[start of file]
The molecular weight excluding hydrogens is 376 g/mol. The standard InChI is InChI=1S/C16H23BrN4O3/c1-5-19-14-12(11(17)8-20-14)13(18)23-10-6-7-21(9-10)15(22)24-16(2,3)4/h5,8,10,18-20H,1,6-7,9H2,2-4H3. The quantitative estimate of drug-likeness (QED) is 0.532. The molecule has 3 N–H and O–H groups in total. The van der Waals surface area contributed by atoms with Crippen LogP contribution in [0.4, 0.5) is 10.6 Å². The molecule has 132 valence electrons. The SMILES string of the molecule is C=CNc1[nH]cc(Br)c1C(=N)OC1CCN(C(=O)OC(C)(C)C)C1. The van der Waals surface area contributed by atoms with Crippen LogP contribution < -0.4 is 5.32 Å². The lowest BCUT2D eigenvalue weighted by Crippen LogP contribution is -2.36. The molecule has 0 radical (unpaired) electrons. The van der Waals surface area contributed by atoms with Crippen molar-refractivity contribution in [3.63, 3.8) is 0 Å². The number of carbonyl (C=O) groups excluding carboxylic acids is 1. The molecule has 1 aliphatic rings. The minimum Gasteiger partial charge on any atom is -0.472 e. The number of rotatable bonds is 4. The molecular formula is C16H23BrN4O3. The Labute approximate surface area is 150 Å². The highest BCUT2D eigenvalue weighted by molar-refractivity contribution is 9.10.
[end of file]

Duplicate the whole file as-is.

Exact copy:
The molecular weight excluding hydrogens is 376 g/mol. The standard InChI is InChI=1S/C16H23BrN4O3/c1-5-19-14-12(11(17)8-20-14)13(18)23-10-6-7-21(9-10)15(22)24-16(2,3)4/h5,8,10,18-20H,1,6-7,9H2,2-4H3. The quantitative estimate of drug-likeness (QED) is 0.532. The molecule has 3 N–H and O–H groups in total. The van der Waals surface area contributed by atoms with Crippen LogP contribution in [0.4, 0.5) is 10.6 Å². The molecule has 132 valence electrons. The SMILES string of the molecule is C=CNc1[nH]cc(Br)c1C(=N)OC1CCN(C(=O)OC(C)(C)C)C1. The van der Waals surface area contributed by atoms with Crippen LogP contribution < -0.4 is 5.32 Å². The lowest BCUT2D eigenvalue weighted by Crippen LogP contribution is -2.36. The molecule has 0 radical (unpaired) electrons. The van der Waals surface area contributed by atoms with Crippen molar-refractivity contribution in [3.63, 3.8) is 0 Å². The number of carbonyl (C=O) groups excluding carboxylic acids is 1. The molecule has 1 aliphatic rings. The minimum Gasteiger partial charge on any atom is -0.472 e. The number of rotatable bonds is 4. The molecular formula is C16H23BrN4O3. The Labute approximate surface area is 150 Å². The highest BCUT2D eigenvalue weighted by molar-refractivity contribution is 9.10.